Cernusco sul Naviglio

Cernusco sul Naviglio (Italian pronunciation: [tʃerˈnusko sul naˈviʎʎo]; Lombard: Cernusch, pronounced [tʃerˈnysk]) is a town and comune in the Metropolitan City of Milan, Lombardy, northwestern Italy. With a population of 33,436 as of 2015[3] it is the 14th-largest municipality in the metropolitan city.

Cernusco sul Naviglio
Città di Cernusco sul Naviglio
Santa Maria Assunta church

Coat of arms
Location of Cernusco sul Naviglio
Cernusco sul Naviglio
Location of Cernusco sul Naviglio in Italy
Cernusco sul Naviglio
Cernusco sul Naviglio (Lombardy)
Coordinates: 45°31′N 9°20′E
Metropolitan cityMilan (MI)
  MayorErmanno Zacchetti
  Total13 km2 (5 sq mi)
133 m (436 ft)
 (31 March 2017)[2]
  Density2,600/km2 (6,800/sq mi)
Time zoneUTC+1 (CET)
  Summer (DST)UTC+2 (CEST)
Postal code
Dialing code02
Patron saintSt. Roch
WebsiteOfficial website

It is located 11 kilometres (6.8 mi) northeast of Milan along the Naviglio Martesana, which gives the town its name.


The municipality of Cernusco sul Naviglio has a total area of 13.33 km2 (5 square miles) with a median altitude of 133 metres above sea level. The municipality includes the main urban area of Cernusco and the frazione of Ronco at the eastern border of the municipal area, as well as some traditional farmhouses (cassin in Lombard) still not contiguous to other urbanized parts of the municipality.[3]

Cernusco sul Naviglio borders, clockwise from north, the municipalities of Carugate, Bussero, Cassina de’ Pecchi, Vignate, Rodano, Pioltello, Vimodrone, Cologno Monzese (all in the Metropolitan City of Milan), and Brugherio (in the province of Monza and Brianza).

The Naviglio della Martesana, an artificial canal built in the 15th century in order to link the Adda river to the city of Milan, is the only significant waterway in the municipality.


The etymology of the toponym Cernusco (Latin Cixinusculum) is uncertain: an Etruscan origin like for nearby Melzo (Melpum) is sometimes proposed, but the most commonly accepted hypothesis proposes a Roman origin. This latter etymology is supported by archaeological discoveries and by the fact that, until the mid-19th century, the municipality bore the name Cernusco Asinario after Caius Asinius, a Roman functionary who lived in the late 1st Century BC and whose tomb was discovered in 1849 near Cascina Lupa. Today the burial urn of Caius Asinius features in the municipal coat of arms and a street in the central part of the city is named after him.

Cernusco sul Naviglio is first mentioned in as a Roman vicus near the military road from Mediolanum (Milan) to Aquileia. In Lombard times the area was at first a feud of Queen Theodelinda; later King Berengar I of Italy gave control of those lands to the bishops of Monza; later it was acquired by the Pieve of Gorgonzola.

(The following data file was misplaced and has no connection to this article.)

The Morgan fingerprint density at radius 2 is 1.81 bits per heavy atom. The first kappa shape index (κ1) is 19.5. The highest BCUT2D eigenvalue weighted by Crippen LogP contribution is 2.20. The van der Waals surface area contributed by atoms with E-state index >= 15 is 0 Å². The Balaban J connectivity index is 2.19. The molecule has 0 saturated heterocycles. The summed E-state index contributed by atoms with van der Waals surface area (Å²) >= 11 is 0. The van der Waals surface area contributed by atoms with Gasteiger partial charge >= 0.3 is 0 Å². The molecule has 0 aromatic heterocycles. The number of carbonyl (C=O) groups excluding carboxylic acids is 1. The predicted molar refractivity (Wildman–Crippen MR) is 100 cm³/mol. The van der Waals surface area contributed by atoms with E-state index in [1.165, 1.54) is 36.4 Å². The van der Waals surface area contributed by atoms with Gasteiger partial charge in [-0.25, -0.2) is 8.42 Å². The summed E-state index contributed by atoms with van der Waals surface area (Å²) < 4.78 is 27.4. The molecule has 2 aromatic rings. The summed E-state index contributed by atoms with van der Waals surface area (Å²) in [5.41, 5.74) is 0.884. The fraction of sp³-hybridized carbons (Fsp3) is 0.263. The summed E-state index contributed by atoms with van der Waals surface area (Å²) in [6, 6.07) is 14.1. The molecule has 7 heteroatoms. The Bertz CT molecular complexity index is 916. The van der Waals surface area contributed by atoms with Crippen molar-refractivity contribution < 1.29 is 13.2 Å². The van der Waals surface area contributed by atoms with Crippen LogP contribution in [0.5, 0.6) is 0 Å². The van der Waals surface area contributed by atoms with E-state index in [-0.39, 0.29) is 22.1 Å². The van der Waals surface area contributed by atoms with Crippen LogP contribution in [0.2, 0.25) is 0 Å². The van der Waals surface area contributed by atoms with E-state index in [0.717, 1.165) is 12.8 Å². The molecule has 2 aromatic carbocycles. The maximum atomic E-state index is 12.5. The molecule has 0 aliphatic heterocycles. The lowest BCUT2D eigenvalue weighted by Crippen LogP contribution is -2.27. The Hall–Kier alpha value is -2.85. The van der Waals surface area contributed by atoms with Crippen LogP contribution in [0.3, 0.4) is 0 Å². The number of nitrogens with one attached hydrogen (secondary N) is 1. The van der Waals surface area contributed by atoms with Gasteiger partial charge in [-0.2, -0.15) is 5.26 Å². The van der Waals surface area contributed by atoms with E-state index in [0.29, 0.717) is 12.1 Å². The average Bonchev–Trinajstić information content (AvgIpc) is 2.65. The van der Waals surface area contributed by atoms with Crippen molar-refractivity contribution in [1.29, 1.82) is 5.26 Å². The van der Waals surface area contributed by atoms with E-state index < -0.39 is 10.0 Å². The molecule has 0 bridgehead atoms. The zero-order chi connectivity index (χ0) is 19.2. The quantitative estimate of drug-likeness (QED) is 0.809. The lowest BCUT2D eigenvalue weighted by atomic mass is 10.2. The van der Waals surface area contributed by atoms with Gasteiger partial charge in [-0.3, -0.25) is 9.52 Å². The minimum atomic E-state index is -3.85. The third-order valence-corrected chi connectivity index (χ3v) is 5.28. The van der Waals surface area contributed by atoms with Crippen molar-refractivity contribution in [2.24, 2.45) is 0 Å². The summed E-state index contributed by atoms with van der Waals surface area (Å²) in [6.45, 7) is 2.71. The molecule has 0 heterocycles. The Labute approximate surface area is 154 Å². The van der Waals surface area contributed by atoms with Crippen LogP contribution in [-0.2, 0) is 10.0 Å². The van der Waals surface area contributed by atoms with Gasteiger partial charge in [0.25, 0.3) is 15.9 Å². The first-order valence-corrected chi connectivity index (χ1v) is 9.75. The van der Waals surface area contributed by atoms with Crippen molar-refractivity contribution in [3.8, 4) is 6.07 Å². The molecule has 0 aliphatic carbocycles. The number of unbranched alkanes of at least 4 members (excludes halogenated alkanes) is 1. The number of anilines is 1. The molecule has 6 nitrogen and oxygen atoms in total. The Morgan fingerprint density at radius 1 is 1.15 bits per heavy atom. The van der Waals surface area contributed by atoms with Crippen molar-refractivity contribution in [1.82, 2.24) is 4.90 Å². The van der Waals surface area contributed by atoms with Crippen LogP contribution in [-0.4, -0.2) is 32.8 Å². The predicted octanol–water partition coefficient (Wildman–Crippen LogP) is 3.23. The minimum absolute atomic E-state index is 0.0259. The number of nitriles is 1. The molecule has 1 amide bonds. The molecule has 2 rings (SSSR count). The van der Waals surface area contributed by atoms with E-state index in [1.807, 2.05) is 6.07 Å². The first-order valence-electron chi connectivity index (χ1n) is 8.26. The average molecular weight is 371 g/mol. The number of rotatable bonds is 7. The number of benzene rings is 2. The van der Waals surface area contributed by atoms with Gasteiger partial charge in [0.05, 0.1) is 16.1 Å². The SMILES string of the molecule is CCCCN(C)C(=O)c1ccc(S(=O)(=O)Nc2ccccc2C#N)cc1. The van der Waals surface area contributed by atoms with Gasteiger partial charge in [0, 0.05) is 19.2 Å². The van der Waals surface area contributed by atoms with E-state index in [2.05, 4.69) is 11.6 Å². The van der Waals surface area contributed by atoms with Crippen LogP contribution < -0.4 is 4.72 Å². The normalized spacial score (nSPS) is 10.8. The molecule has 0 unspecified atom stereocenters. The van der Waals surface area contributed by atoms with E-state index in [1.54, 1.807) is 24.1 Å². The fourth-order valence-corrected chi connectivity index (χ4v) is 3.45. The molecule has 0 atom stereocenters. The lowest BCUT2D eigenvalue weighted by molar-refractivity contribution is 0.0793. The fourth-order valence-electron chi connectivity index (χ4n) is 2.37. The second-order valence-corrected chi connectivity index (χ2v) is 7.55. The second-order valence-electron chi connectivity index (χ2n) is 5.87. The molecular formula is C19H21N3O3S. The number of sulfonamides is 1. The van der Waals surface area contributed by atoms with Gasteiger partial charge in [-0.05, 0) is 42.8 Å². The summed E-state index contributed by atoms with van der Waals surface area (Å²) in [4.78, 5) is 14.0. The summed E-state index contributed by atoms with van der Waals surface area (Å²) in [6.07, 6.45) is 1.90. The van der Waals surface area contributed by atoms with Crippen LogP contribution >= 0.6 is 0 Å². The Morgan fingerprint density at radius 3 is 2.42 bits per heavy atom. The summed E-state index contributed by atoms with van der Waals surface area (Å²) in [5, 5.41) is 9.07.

In the 13th century it became a fief of the Torriani family and, after the former's defeat, of the Visconti. Both families' control of the area is still reflected in the names of many farmhouses, like Cascina Torriana or Cascina Visconta. In the 15th century the area became a feud of the Sforza which ordered, during the latter half of the century, the construction of the Naviglio Martesana, whose completion increased Cernusco's economic importance. Cernusco was then given to the Visconti Marliani family and, in 1499, to the Trivulzio family.

After two centuries of continuous changes of property due to lack of heirs in the reigning families, in 1689 Cernusco became a property of the Spanish Duke Gabriele Serbelloni of Gorgonzola, under whose domination the town endured a difficult period characterized by power abuse. In the 19th century, like the rest of Lombardy, the area was annexed to the Kingdom of Italy; around that time the name was changed from Cernusco Asinario to the current form.[4] In 1866 Cernusco sul Naviglio's current borders were fixed after the hamlet of Increa was transferred to Brugherio. Cernusco sul Naviglio received the honorary title of city with a presidential decree on March 18, 1985.


Cernusco sul Naviglio, lying in the Milan metropolitan area, has a functional road network which connects it to all other places in it. The most important roads serving Cernusco are the A51 motorway (Milan's eastern bypass road), with its exit number 13 (Cernusco s.N. - Brugherio) lying in the municipal area and the exit number 14 (Carugate) very close to its northern border, the A4 Turin-Trieste motorway, which lies just 4 km north of Cernusco, and the A58 (Milan's outer eastern bypass road) about 6 km to the east. The SS11 Padana Superiore, formerly one of the most important roads in today’s Northern Italy, is another important link which passes through the southern part of the municipality.

Cernusco lies about 12 km away from Milano-Linate airport; in the municipality there are also two stations on Line 2 of the Milan Metro, Cernusco sul Naviglio near the city centre and Villa Fiorita in the eastern part, serving the main industrial area.[3]


See also


  1. "Superficie di Comuni Province e Regioni italiane al 9 ottobre 2011". Istat. Retrieved 16 March 2019.
  2. "Popolazione Residente al 1° Gennaio 2018". Istat. Retrieved 16 March 2019.
  3. "Profilo del Comune - Comune di Cernusco sul Naviglio". Retrieved 2016-07-15.
  4. "La storia del Comune - Comune di Cernusco sul Naviglio". Retrieved 2016-07-15.
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